Being in the Main the Mouth of Olde House Rules

Tuesday, November 3, 2020

Holmes Complete, Redux Edition...

I love Holmes Basic.  Aside from being my gateway drug (long story), it's just the perfect synthesis of old-school D&D and something simpler and more streamlined.  As far as introductory sets go, it's stuffed with content; and the fact that it only takes its players to 3rd level evokes the wonder of low-level play and everyone's first time at the table.  The spell inevitably fades with experience; but it begs the question: Is it possible to play Holmes Basic as a complete game?  It's a question a fanatic like me loves to ask.     

In fact, I asked it four years ago.  It was a thought experiment written in the moment, but I've had time to refine the idea.  Looking back, it needed the work.  So here we go, once more tackling my pet project.  If you own this excellent product, you can use the following rules to run Holmesian games in all their low-level glory.  Just observe the following:

(1) Assume everything else is the same except for that which follows...

(2) Characters begin the game with maximum hit points at first level (i.e., 8 for fighting men and women, 4 for magic-users, etc.), rolling randomly for levels beyond first.

(3) Should a character die, whether in combat or similar misfortune, they fall unconscious, losing one level.  If recovered by their friends (within a reasonable amount of time), they awaken with 0 HP, but very much alive, and may be further healed, although never beyond what their new level allows.  First-level characters aren't so lucky and die, an all-too common fate, noting that lost levels may only be recovered through further adventures.

(4) Clerics add +1 to all turning attempts per level after 1st.  Third-level clerics add +2 and may turn mummies on an unmodified 12.  Specters and vampires represent the apex of undead villany and reject even the most pious of practitioners.  This serves to preserve some mystique for these monsters and a sense of lore (if not dread) within the campaign...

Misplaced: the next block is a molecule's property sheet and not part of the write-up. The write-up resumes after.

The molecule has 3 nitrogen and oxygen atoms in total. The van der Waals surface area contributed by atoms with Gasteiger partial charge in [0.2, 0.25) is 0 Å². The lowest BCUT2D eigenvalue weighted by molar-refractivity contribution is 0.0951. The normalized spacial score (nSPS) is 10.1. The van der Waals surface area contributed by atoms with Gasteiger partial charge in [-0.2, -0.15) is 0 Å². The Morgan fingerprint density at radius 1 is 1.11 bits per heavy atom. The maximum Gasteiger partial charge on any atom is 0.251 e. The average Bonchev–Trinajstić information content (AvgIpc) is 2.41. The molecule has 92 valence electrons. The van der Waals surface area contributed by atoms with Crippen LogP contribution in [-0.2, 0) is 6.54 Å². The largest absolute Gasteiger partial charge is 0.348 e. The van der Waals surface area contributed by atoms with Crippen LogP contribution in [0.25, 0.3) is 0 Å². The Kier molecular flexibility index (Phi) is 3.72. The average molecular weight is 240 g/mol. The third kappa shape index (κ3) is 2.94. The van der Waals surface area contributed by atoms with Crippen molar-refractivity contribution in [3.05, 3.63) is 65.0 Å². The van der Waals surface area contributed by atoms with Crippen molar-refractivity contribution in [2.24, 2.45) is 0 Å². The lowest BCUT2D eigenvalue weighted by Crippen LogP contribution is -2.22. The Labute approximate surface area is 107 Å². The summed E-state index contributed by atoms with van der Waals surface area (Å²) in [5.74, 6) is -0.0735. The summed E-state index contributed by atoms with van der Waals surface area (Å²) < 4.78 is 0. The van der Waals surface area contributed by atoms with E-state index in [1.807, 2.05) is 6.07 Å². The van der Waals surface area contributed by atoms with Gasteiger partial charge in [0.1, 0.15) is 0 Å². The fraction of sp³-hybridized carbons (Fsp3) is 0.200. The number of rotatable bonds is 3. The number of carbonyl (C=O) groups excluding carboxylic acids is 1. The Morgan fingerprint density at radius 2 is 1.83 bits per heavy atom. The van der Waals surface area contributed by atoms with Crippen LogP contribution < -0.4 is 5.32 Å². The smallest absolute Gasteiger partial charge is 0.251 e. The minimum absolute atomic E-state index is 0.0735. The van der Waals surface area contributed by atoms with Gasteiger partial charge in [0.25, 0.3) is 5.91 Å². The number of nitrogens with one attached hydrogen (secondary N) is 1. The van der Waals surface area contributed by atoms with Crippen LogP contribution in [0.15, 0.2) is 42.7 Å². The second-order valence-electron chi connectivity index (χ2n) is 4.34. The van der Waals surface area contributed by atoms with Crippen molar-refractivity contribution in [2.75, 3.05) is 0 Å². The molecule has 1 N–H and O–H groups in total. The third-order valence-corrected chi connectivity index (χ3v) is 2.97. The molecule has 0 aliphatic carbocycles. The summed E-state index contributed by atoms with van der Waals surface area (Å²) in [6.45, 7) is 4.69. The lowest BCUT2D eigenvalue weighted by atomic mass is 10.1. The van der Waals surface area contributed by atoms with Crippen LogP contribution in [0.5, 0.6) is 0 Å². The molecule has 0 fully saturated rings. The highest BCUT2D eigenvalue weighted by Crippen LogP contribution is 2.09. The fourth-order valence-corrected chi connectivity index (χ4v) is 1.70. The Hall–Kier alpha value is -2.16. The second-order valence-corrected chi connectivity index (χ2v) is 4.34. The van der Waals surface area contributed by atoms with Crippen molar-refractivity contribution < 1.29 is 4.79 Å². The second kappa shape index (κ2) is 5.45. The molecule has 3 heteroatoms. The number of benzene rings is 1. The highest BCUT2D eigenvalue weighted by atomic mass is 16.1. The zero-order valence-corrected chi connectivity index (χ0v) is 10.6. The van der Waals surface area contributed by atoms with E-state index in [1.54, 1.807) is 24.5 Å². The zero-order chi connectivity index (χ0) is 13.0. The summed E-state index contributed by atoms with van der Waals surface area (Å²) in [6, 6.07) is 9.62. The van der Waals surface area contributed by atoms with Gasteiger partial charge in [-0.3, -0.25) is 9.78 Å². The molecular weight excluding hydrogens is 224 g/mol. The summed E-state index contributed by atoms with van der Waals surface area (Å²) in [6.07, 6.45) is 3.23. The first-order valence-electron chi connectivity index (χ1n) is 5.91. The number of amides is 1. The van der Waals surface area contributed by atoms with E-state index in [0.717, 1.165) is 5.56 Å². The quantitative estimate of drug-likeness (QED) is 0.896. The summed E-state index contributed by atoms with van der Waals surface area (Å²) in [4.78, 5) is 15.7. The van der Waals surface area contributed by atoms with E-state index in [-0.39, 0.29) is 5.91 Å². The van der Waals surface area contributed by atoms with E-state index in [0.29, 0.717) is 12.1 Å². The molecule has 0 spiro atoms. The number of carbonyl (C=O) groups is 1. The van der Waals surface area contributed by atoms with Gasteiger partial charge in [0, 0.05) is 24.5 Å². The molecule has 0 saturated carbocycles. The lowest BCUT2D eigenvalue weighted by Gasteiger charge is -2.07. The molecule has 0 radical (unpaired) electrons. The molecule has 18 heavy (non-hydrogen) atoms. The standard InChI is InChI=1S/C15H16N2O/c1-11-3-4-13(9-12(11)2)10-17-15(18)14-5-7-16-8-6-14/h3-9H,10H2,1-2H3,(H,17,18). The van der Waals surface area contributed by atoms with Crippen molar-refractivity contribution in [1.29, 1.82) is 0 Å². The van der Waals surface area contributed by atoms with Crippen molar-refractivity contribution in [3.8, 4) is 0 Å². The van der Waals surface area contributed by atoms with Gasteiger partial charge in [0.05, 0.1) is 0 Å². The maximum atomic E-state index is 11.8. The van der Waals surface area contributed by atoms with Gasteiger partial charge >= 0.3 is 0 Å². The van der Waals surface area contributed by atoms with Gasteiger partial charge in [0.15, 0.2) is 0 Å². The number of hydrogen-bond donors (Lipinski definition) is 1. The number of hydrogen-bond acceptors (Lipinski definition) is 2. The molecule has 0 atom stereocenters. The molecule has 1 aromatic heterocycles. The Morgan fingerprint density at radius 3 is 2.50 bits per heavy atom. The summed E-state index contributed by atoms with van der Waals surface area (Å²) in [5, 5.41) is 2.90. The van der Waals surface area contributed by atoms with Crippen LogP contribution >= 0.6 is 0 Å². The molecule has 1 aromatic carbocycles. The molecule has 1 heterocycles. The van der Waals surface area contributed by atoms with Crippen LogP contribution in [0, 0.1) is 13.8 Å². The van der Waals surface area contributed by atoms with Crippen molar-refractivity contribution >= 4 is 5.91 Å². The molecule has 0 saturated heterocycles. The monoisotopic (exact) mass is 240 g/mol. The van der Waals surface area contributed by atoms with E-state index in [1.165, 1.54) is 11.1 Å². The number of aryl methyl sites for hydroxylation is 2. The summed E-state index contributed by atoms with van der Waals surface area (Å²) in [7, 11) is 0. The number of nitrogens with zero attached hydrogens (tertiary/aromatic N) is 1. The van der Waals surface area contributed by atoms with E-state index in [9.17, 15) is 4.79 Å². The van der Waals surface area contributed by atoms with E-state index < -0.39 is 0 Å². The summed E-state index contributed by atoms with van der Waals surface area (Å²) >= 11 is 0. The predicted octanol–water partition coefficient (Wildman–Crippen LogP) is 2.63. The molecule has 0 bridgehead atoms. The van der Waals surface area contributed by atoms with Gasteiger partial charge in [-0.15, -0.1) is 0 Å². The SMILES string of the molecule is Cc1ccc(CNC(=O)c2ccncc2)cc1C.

(5) Elves serve as both fighting men (maximum 2nd level) and magic-users (maximum 1st level) for a total of three levels, beginning with 6 HP, +1d6 at their second fighting level when eventually attained.  Experience points are split between both classes - even when further advancement (as a magic-user) is no longer possible.  Those at first level in both classes die when reduced to 0 hit points, but enjoy the benefits of armor and spellcraft. 

(6) Fighting men (and elves) add +1 to hit per level after first to reflect their prowess.

(7) Spellcasters get access to more magic and miracles, mainly to keep them relevant in a scaled-down game where higher levels will never be reached.  Clerics get spells at first level, while magic-users employ more across the board per the following spell table

(8) Thieves must redo their entire table lest they perform so poorly that their relevance gets called into question.  After all, a 3rd-level robber, is supposed to be a master thief...

(9) Hirelings are necessary to take on the toughest foes, which are included in Holmes' introductory rulebook just begging to be fought.  To this end, the referee should ensure an expeditionary mindset, incorporating men-at-arms and porters to full effect.